Pea plants were the plant of choice for geneticist Gregor Mendel (1822-1884) when he was experimenting with hybridisation. Since the flowers have both male and female sex organs, peas can reproduce by self-pollination or cross-pollination. Mendel was able to manipulate the genetic make-up of a pea plant's offspring by manually introducing the pollen of one type of pea plant to the female sex organs of another. Self-pollination, on the other hand, requires only one plant.
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Flowers come in two different types. Blossoms that have only the male or female sex organs are called imperfect flowers. Peas have perfect flowers, which have organs of both sexes. The male sex organs are called stamens. These are made up of the filaments, long strands that grow from the base of the flower to the tops of the flower petals. At the tips of the filaments are the anthers, sticky pads that hold the pollen. The pistil is the female organ and grows in the centre of the flower, from the base to the petal tops. The ovary, which will hold the future seeds, is on the bottom and the stigma, the sticky surface that will catch the pollen is on the top. A narrow tube called the style runs through the centre of the pistil from the stigma to the ovary. The style carries the pollen into the ovary for fertilisation.
Common garden pea flowers (Pisium sativum) are either purple or white, have five petals and an irregular shape. The largest petal is at the top, flanked by two smaller petals on the side, called wings and two on the bottom, also smaller, that grow together forming a shape like a canoe. A pea plant with white flowers that self-pollinates will have offspring with white flowers. The same is true for the pea plants with purple flowers. Other traits that remain true due to self-pollination include wrinkled or smooth seeds and if the pod or seed is yellow or green.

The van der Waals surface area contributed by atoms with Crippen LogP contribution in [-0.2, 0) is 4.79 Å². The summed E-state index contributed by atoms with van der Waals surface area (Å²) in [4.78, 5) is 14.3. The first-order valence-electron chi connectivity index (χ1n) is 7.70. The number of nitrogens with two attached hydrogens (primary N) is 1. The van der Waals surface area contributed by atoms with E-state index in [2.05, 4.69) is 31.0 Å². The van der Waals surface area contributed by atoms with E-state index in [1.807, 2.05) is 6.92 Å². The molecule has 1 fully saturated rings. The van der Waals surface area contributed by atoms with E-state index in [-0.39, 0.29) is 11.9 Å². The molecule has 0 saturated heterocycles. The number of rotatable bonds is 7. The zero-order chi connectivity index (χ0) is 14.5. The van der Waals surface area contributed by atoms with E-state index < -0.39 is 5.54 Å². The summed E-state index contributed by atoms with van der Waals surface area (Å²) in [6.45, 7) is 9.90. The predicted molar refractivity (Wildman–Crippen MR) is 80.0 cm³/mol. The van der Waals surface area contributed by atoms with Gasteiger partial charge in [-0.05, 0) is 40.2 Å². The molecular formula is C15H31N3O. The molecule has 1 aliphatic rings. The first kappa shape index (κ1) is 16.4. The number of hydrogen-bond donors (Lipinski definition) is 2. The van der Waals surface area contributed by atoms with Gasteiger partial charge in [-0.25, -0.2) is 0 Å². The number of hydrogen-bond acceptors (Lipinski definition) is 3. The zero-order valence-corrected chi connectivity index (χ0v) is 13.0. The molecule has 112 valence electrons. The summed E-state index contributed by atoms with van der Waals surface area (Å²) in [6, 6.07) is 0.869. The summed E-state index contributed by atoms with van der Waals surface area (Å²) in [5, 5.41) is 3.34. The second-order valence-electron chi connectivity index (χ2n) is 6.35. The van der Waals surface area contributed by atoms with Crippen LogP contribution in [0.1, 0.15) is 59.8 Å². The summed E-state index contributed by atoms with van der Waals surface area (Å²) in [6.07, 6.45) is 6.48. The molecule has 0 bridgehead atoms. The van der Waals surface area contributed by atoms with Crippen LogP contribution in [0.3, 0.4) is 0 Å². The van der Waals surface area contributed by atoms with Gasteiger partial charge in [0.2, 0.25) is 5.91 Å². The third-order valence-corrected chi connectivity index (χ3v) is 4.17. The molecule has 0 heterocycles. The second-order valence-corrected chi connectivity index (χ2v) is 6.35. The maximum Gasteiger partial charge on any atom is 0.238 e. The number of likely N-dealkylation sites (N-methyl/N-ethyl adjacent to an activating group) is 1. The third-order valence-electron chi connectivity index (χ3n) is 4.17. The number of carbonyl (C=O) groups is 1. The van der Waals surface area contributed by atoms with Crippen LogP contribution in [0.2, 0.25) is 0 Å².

Pea flowers tend to self-pollinate because the pollination usually occurs before the flower is fully open. If the flower opens early and the stigma is ready but the pollen isn't, then it is possible that cross-pollination, usually by insects, can occur. Farmers tend to keep different types of peas separated by at least 50 feet to keep them from pollinating each other. Cross-pollination rarely occurs in cooler climates, such as in the Rocky Mountains.
Self-pollinating plants do not need the help of insects or animals to transfer pollen from one flower to another, so they do not have to use excess energy and nutrients to create large showy blossoms. Pea plants, like other self-pollinating plants, can grow in isolated areas and still be assured of reproduction. Genetically, the generations of plants produced by the parent pea plant will be more uniform. This is known as true-breeding. This is good for the plants because they will continue to carry the traits that let them survive in similar conditions. Self-pollination of pea plants is also good for farmers growing the plants as a cash crop. The pods and seeds are fairly uniform in size, making them more marketable. The pods all tend to ripen at the same time, making harvesting easier.
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